Exhibitions of Contemporary Polish Art in Western Germany 1956-1970. Constellations, Intentions, Reception
The project investigates exhibitions of contemporary Polish art in Western Germany between 1956 (“Polish October”) and 1970 (Treaty of Warsaw). Based on new archival material, its aim is to reconstruct the genesis and background of selected exhibitions, and to analyze their art critical reception within the context of the difficult political relationship between the two countries.
Part of the so called “Polish wave” in Western Germany, the numerous exhibitions organized between 1956 and 1970 had a significant impact on Western German cultural life and on the cultural relationships between the two countries in the Cold War era. They resulted from a very specific historical constellation: the cultural “thaw” in Poland after 1956 on the one hand, and the political and moral impetus of Western German organizers to overcome the deadlocks of the complicated Polish-Western German relationship, on the other.
At the same time, and partly prompted by the exhibitions, contemporary Polish abstractionism figured as a major point of reference in the programmatic, ideologically charged debates about abstract art in Western Germany. The project analyzes for the first time this peculiar role of Polish abstract art and thus sheds new light on one of the most eminent postwar art discourses.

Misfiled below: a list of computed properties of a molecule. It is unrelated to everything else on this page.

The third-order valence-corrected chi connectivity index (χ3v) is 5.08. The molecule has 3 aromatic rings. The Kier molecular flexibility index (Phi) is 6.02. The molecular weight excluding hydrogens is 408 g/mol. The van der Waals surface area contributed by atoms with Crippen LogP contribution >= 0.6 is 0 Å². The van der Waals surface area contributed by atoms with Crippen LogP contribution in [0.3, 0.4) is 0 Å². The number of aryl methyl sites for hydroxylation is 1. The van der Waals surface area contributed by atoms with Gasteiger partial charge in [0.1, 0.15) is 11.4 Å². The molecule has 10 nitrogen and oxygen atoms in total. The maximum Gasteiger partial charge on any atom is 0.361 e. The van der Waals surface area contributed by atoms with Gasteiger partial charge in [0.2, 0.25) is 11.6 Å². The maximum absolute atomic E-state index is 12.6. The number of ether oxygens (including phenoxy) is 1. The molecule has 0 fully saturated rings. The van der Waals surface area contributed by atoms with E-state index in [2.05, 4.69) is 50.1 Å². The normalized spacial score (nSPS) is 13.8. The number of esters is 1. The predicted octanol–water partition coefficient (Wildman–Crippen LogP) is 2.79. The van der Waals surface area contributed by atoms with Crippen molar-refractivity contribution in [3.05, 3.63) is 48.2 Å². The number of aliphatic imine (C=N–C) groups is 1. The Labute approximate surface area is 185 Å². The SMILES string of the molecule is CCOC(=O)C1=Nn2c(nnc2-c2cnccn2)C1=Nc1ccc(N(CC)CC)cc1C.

To examine the political implications of the exhibitions, their multifaceted entanglement with the historical-political context and their impact on Western German art discourses, is the overarching aim of the investigation. Drawing upon of the methodological approaches of histoire croisée and Konstellationsforschung, special focus in put on the agents involved, their networks and social and intellectual milieus, and on the motives, interests and intentions underlying the exhibitions. In particular, the study discusses how and to what extent the exhibitions were politically, morally, ideologically, or aesthetically instrumentalized by the various parties involved.
The project thus investigates a pivotal and most fruitful, but largely forgotten and unresearched chapter in the history of Polish-German relationships and sheds new light on the political functions of art in the Cold War.
German Research Foundation / Deutsche Forschungsgemeinschaft (DFG)
Dr. Regina Wenninger